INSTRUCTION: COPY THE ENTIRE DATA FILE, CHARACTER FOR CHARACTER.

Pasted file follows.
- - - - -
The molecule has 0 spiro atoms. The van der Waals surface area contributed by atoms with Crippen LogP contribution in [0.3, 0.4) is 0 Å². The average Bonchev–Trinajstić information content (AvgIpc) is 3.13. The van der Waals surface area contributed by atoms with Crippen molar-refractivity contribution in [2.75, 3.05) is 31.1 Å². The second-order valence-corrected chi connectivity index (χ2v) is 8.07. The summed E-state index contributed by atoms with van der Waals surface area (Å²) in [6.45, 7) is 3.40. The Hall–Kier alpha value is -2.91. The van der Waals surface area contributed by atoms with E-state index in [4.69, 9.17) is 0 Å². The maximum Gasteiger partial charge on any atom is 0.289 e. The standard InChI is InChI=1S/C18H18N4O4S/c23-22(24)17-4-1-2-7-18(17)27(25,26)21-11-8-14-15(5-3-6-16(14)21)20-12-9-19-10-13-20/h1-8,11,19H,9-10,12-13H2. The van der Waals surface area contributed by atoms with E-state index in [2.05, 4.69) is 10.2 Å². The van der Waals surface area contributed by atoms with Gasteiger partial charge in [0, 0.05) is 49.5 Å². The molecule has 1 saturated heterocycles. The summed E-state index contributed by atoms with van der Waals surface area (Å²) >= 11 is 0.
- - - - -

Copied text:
The molecule has 0 spiro atoms. The van der Waals surface area contributed by atoms with Crippen LogP contribution in [0.3, 0.4) is 0 Å². The average Bonchev–Trinajstić information content (AvgIpc) is 3.13. The van der Waals surface area contributed by atoms with Crippen molar-refractivity contribution in [2.75, 3.05) is 31.1 Å². The second-order valence-corrected chi connectivity index (χ2v) is 8.07. The summed E-state index contributed by atoms with van der Waals surface area (Å²) in [6.45, 7) is 3.40. The Hall–Kier alpha value is -2.91. The van der Waals surface area contributed by atoms with E-state index in [4.69, 9.17) is 0 Å². The maximum Gasteiger partial charge on any atom is 0.289 e. The standard InChI is InChI=1S/C18H18N4O4S/c23-22(24)17-4-1-2-7-18(17)27(25,26)21-11-8-14-15(5-3-6-16(14)21)20-12-9-19-10-13-20/h1-8,11,19H,9-10,12-13H2. The van der Waals surface area contributed by atoms with E-state index in [2.05, 4.69) is 10.2 Å². The van der Waals surface area contributed by atoms with Gasteiger partial charge in [0, 0.05) is 49.5 Å². The molecule has 1 saturated heterocycles. The summed E-state index contributed by atoms with van der Waals surface area (Å²) >= 11 is 0.